There is minimal sign of any such imaginative thinking in Scotland, so perhaps we need a little external advice. Any government which avoids even the most timorous changes in taxation, using the powers at its disposal, can hardly expect to be taken seriously as strugglers against the rising tide of inequality.

Wondering why Professor Deaton has not been acknowledged as a prophet in his own land led me to check who the Council of Economic Advisers now are and what advice they are proffering on inequality or anything else at a time when the Scottish economy is plodding. It was not a very encouraging piece of research.

Basically, it’s the same old Nat-friendly faces. They have met once since the referendum. Of the six wise men and woman present, five were easily identifiable as having come out publicly for a “yes” vote. I’m still checking the sixth but let’s just say that membership does seem heavily skewed to support for The Cause, above any other qualifications.

So what advice are they offering in this hour of need? I can find no trace of any report or submission since the referendum but, fortunately for our enlightenment, there is the transcript of an appearance by four of them before a Holyrood committee last week. It is almost comedic in its unhelpfulness.

A Nationalist MSP bravely pointed out that the latest growth figures were “pretty poor in comparison with the rest of the UK… Why did we grow by 0.1 per cent when the UK grew 0.7 per cent over the quarter?”.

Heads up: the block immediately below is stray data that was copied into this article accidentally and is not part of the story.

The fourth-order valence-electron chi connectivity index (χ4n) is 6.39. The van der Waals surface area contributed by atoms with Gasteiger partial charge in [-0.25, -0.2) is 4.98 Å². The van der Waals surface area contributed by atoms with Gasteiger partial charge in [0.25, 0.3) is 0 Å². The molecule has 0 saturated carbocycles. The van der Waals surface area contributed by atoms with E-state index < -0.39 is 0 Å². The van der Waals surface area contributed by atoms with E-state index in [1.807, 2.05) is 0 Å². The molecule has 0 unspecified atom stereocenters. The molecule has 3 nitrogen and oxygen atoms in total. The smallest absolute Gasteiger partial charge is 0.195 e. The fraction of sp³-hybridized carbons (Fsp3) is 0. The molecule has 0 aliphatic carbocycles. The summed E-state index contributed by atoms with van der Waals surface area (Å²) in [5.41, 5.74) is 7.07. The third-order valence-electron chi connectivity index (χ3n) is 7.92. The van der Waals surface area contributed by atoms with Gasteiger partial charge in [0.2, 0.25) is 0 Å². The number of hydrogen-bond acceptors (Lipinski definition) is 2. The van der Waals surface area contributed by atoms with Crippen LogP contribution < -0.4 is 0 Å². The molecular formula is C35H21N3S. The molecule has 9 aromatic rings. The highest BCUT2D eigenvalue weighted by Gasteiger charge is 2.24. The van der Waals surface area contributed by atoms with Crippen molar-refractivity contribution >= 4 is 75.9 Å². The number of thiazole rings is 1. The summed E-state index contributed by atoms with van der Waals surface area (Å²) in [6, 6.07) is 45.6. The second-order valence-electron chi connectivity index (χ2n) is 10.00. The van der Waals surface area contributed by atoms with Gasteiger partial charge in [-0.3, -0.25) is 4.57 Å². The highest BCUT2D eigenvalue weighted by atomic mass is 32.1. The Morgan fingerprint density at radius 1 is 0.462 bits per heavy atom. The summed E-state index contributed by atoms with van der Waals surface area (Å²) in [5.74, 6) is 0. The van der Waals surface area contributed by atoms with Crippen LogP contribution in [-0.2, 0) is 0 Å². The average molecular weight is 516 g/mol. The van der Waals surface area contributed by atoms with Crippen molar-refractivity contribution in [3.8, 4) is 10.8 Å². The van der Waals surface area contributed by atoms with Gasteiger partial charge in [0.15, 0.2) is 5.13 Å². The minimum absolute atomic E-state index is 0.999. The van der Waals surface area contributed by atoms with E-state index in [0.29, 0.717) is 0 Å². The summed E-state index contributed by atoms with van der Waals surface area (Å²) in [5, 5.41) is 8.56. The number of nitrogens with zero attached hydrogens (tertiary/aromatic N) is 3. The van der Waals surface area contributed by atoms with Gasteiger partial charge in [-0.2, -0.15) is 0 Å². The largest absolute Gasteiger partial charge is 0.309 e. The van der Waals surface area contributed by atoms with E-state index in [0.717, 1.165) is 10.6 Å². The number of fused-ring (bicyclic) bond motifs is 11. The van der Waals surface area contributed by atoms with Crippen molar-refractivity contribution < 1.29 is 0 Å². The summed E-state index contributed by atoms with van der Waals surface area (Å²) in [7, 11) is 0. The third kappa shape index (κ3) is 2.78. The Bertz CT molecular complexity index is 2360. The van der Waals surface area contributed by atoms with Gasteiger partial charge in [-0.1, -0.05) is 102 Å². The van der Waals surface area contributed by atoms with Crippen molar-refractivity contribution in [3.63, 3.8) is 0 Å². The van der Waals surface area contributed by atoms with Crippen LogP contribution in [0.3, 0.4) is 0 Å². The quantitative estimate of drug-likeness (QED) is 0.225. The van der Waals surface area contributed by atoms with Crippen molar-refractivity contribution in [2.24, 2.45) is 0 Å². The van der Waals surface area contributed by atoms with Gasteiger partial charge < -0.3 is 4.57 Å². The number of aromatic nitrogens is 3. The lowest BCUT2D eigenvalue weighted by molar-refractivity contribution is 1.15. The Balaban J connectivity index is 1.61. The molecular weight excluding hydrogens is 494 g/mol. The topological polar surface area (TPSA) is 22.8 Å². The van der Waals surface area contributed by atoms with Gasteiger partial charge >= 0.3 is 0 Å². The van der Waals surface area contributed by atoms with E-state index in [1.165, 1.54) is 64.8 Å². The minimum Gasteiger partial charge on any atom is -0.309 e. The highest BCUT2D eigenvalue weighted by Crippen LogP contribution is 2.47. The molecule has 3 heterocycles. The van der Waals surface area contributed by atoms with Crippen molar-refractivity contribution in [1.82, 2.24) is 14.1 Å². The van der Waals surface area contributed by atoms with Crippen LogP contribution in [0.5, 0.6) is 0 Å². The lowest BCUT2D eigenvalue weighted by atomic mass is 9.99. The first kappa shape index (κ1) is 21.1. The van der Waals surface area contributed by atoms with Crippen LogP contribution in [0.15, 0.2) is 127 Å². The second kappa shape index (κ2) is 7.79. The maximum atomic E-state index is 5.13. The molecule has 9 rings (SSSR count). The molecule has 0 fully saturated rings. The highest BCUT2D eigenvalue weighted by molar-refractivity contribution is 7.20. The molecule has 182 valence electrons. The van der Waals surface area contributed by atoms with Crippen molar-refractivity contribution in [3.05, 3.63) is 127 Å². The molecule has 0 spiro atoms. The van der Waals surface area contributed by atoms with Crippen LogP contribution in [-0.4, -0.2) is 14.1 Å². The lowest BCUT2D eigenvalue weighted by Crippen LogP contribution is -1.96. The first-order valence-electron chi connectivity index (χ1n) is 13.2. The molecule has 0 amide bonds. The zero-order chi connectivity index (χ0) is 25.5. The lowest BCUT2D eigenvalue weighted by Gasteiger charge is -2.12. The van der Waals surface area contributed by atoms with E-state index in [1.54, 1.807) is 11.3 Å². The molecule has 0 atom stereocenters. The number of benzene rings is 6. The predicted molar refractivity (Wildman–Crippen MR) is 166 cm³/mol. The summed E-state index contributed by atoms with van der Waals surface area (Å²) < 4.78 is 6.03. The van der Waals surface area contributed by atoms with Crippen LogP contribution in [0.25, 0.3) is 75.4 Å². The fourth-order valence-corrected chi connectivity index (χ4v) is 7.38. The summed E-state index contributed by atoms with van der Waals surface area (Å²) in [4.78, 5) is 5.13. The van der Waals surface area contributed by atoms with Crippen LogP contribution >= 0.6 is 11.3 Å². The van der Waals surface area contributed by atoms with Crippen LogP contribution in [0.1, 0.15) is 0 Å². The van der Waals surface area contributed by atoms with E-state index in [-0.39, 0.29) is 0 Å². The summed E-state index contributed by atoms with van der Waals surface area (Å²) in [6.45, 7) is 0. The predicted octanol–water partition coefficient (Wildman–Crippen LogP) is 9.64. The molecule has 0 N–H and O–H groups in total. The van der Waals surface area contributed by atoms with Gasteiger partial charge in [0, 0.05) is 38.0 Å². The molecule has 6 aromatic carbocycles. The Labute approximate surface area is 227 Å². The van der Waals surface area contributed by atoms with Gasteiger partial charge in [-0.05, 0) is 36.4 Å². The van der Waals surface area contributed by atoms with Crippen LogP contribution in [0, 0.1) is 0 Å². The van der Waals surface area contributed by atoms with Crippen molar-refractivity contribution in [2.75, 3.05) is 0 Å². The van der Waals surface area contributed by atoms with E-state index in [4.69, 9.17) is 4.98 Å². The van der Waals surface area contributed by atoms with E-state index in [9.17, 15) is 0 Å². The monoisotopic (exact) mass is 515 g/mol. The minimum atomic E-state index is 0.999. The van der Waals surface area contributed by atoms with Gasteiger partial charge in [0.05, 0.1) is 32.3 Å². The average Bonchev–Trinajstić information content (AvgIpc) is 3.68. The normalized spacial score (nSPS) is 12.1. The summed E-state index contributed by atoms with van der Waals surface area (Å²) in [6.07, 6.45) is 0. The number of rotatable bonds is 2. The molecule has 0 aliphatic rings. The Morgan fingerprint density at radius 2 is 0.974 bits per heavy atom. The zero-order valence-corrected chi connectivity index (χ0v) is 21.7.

The chairman of the Council of Economic Advisers, Crawford Beveridge, replied: “At the moment, I don’t have an idea about why the growth level was at 0.1 per cent”. Thanks for that, Crawford.

Lewis MacDonald, a Labour MSP representing Aberdeen, was understandably concerned about the North Sea downturn and its impact on manufacturing. Crawford had it covered: “So far we have not had a discussion on that. I stress that we met for the first time in March and we are still trying to build up thoughts on where we might be useful”.

He was not the only one asking that question. This is October.

The conclusion I draw is that the Council of Economic Advisers continues to be a group of nodding donkeys for the SNP, which is wheeled out occasionally to endorse whatever wisdom is required of them. If it takes six months to think about having a discussion about the impact of the North Sea downturn, what is the point of them existing?

Scotland certainly needs economic advice – but it should be from people with knowledge and experience who have no political loyalties and, critically, whose interest is in maximising the benefits which can be derived from Holyrood’s existing powers and those, including over taxation, which are coming its way.

The horrifying possibility that these powers might offer the optimum economic (and hence constitutional) status for Scotland is unlikely to be welcomed by individuals who pinned their colours to the independence mast. Scotland now needs some urgent, constructive advice, rather than a group of cheerleaders who meet once every six months.

In short, there are at least 170,000 good reasons why Scotland needs to hear a lot more about the economy and correspondingly less about the constitution.